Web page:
Our Abenaki name for canoe is wigwaol. Like many of our words, it tells us a great deal about our culture’s uses for that thing. Wigwaol is related to the word wigwam, which means house. Wigwa means birchbark, the material used for both houses and canoes. Wa means someone and ol means boat. Someone’s bark boat. Like a wigwam, a wigwaol could be a shelter. While traveling it was common practice for people to turn their canoes over and sleep beneath them.

Although few people use birchbark canoes today, the basic design remains the same. As does the feeling of being one with the waters that I always have when paddling a canoe on an Adirondack lake or stream. Unlike motorized watercraft or even rowboats, a canoe glides so silently that you feel like a part of nature. I remember one day on Deer Pond in the former Gooley Club lands near Indian Lake when I watched multiple dramas unfold as I drifted in my 14-foot Old Town canoe. First, a fawn running back and forth in the shallow water as its mother watched patiently. Then, a family of three loons who flew in, one after another. It was so quiet, I could hear the variations in pitch of each bird’s whistling wings as it landed.

The two original nations who made the most use of waterways in the Adirondack region were the Haudenosaunee and the Western Abenaki. Although our cultures and our languages were different, many of our understandings of the natural world and the significance of canoe travel were the same. In pre-Colonial times, there was more trade and peaceful interaction between our nations than there was conflict. The best birchbark canoes were made by Abenaki and other Algonquin nations. They were a desirable trade item for the Haudenosaunee.

A shared canoe-travel tradition among the original northeastern nations had to do with the importance of being a good visitor and letting those whose land you were on know that you were not an enemy, but a friend. Among the Western Abenaki and other Algonquin nations, the practice was that when you approached a village outside of your own territory, you would sing a particular song from your canoe to announce your arrival and ask permission to land. A welcoming song sung from the shore by the local people would grant that permission. Hickory told me that the Mohawks followed the protocol of the Edge of the Woods. He explained that the tradition was, when reaching another village, to build a fire at the edge of the woods. When the smoke rose, the people saw it and then sent somebody down to meet the visitors. “And that’s when we ask permission to come ashore,” he said. “Here is what we say when we canoe to lands outside our confederacy:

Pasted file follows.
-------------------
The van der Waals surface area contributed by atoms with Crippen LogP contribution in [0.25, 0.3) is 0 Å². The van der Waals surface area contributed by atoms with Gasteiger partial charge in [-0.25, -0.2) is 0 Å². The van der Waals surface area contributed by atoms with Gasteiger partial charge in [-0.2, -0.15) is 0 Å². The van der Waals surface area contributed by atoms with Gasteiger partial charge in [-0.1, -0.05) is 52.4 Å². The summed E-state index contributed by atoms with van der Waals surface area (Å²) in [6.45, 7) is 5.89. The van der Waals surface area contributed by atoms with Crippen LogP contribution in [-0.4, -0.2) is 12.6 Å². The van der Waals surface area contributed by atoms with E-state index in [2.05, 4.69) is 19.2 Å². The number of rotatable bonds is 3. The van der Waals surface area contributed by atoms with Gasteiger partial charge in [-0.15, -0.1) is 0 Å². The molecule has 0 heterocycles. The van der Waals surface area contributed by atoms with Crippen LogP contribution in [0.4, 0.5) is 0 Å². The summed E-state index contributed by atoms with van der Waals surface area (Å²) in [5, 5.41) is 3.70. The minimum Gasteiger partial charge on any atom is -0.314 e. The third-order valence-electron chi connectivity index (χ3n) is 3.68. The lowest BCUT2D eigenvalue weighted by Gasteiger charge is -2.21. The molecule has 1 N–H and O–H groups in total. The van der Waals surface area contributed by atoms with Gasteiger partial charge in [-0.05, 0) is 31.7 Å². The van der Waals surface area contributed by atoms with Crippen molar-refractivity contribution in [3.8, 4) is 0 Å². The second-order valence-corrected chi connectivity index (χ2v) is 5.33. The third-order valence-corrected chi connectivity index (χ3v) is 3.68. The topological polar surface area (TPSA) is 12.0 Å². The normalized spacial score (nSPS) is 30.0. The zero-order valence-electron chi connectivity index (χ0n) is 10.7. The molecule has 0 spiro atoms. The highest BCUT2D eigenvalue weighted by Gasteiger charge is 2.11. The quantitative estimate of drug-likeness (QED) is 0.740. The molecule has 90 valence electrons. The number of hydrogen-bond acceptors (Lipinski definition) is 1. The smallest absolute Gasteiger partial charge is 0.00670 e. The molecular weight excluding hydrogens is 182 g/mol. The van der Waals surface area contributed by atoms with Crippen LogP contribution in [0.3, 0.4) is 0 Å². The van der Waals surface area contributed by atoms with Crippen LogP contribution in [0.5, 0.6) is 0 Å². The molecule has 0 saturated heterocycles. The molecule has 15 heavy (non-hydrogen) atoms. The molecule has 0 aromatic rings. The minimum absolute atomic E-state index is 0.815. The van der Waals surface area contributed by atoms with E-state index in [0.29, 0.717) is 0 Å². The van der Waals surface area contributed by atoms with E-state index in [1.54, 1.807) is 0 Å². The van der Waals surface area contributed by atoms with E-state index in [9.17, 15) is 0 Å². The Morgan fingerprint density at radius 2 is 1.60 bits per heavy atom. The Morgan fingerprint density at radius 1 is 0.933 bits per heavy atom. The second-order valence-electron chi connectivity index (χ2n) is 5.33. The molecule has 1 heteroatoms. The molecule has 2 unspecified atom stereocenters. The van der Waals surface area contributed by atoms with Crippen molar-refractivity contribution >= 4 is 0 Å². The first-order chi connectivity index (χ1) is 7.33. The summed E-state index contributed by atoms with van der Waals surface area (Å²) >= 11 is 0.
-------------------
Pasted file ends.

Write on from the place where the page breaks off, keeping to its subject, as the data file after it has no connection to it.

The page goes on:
We have traveled on this beautiful path many times over the horizon and found your village

We the Haudenosaunee residing under the branches of the great tree of peace

We ask to come ashore to gather our minds together as one in peace and friendship.

Another Native word that relates to both canoes and the theme of mutual respect is wampum. Wampum derives from the Massachusett word wôbôbi—a white bead or white strings. (The purple and white beads of a wampum belt were originally made from the shells of the quahog clams found in the ocean waters off the coast of New York and New England.) For countless generations, wampum belts have been used as mnemonic devices by both Haudenosaunee and Algonkian people; a means of keeping records and—like treaties—documenting relationships between nations. One such Haudenosaunee wampum belt is Kaswentha, the Two Row Wampum Belt. It consists of two parallel lines of purple beads on a background of white. That belt was made more than four centuries ago to symbolize the relationship between the Mohawk Nation and the Dutch. They were to be like two watercraft—a canoe and a European ship—both going down the same river with neither one getting in the way of the other. Today, the Haudenosaunee people see it as the proper relationship between Native American people and non-native Americans. Neither group will force their laws, language or traditions on the other. Each will peacefully follow their own path.